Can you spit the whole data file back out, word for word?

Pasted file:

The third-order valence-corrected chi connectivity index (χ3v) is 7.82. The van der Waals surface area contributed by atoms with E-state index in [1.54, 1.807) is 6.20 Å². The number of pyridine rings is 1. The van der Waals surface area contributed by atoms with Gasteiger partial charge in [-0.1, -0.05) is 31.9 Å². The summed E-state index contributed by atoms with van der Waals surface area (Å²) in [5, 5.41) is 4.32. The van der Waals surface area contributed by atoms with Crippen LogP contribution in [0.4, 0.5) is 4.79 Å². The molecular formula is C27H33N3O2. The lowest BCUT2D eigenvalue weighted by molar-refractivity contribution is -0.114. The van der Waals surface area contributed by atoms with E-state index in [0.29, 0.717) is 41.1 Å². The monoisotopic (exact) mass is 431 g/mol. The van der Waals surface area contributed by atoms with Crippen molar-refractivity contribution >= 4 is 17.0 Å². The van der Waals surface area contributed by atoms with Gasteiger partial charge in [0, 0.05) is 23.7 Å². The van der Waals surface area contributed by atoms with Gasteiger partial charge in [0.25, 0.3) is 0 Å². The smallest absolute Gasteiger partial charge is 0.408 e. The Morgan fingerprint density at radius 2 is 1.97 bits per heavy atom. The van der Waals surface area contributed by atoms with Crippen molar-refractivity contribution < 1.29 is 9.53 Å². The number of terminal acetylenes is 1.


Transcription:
The third-order valence-corrected chi connectivity index (χ3v) is 7.82. The van der Waals surface area contributed by atoms with E-state index in [1.54, 1.807) is 6.20 Å². The number of pyridine rings is 1. The van der Waals surface area contributed by atoms with Gasteiger partial charge in [-0.1, -0.05) is 31.9 Å². The summed E-state index contributed by atoms with van der Waals surface area (Å²) in [5, 5.41) is 4.32. The van der Waals surface area contributed by atoms with Crippen LogP contribution in [0.4, 0.5) is 4.79 Å². The molecular formula is C27H33N3O2. The lowest BCUT2D eigenvalue weighted by molar-refractivity contribution is -0.114. The van der Waals surface area contributed by atoms with E-state index in [0.29, 0.717) is 41.1 Å². The monoisotopic (exact) mass is 431 g/mol. The van der Waals surface area contributed by atoms with Crippen molar-refractivity contribution >= 4 is 17.0 Å². The van der Waals surface area contributed by atoms with Gasteiger partial charge in [0, 0.05) is 23.7 Å². The van der Waals surface area contributed by atoms with Gasteiger partial charge in [0.25, 0.3) is 0 Å². The smallest absolute Gasteiger partial charge is 0.408 e. The Morgan fingerprint density at radius 2 is 1.97 bits per heavy atom. The van der Waals surface area contributed by atoms with Crippen molar-refractivity contribution < 1.29 is 9.53 Å². The number of terminal acetylenes is 1.